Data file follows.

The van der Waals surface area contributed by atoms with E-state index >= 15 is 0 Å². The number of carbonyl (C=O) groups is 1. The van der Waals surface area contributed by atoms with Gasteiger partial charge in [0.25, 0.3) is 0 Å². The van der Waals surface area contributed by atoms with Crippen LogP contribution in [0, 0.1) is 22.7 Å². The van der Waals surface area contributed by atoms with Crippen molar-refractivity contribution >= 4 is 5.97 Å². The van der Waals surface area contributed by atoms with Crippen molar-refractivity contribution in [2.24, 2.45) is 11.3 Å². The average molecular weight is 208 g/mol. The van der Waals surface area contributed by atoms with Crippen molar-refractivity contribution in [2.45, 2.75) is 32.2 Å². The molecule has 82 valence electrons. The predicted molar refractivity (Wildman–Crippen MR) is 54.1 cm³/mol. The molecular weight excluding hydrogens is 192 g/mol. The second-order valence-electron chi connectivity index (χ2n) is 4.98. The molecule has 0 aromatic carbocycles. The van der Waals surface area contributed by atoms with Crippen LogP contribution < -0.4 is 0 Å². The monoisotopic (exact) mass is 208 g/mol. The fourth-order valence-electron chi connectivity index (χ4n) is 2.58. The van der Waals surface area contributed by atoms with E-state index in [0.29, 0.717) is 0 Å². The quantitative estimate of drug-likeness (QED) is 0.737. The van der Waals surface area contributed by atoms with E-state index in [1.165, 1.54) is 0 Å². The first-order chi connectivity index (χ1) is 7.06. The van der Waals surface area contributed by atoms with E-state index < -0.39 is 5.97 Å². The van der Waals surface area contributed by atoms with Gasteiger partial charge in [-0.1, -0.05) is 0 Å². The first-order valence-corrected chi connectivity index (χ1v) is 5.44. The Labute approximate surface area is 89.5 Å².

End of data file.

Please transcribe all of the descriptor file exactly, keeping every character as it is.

The van der Waals surface area contributed by atoms with E-state index >= 15 is 0 Å². The number of carbonyl (C=O) groups is 1. The van der Waals surface area contributed by atoms with Gasteiger partial charge in [0.25, 0.3) is 0 Å². The van der Waals surface area contributed by atoms with Crippen LogP contribution in [0, 0.1) is 22.7 Å². The van der Waals surface area contributed by atoms with Crippen molar-refractivity contribution >= 4 is 5.97 Å². The van der Waals surface area contributed by atoms with Crippen molar-refractivity contribution in [2.24, 2.45) is 11.3 Å². The average molecular weight is 208 g/mol. The van der Waals surface area contributed by atoms with Crippen molar-refractivity contribution in [2.45, 2.75) is 32.2 Å². The molecule has 82 valence electrons. The predicted molar refractivity (Wildman–Crippen MR) is 54.1 cm³/mol. The molecular weight excluding hydrogens is 192 g/mol. The second-order valence-electron chi connectivity index (χ2n) is 4.98. The molecule has 0 aromatic carbocycles. The van der Waals surface area contributed by atoms with Crippen LogP contribution < -0.4 is 0 Å². The monoisotopic (exact) mass is 208 g/mol. The fourth-order valence-electron chi connectivity index (χ4n) is 2.58. The van der Waals surface area contributed by atoms with E-state index in [0.29, 0.717) is 0 Å². The quantitative estimate of drug-likeness (QED) is 0.737. The van der Waals surface area contributed by atoms with E-state index in [1.165, 1.54) is 0 Å². The first-order chi connectivity index (χ1) is 7.06. The van der Waals surface area contributed by atoms with E-state index < -0.39 is 5.97 Å². The van der Waals surface area contributed by atoms with Gasteiger partial charge in [-0.1, -0.05) is 0 Å². The first-order valence-corrected chi connectivity index (χ1v) is 5.44. The Labute approximate surface area is 89.5 Å².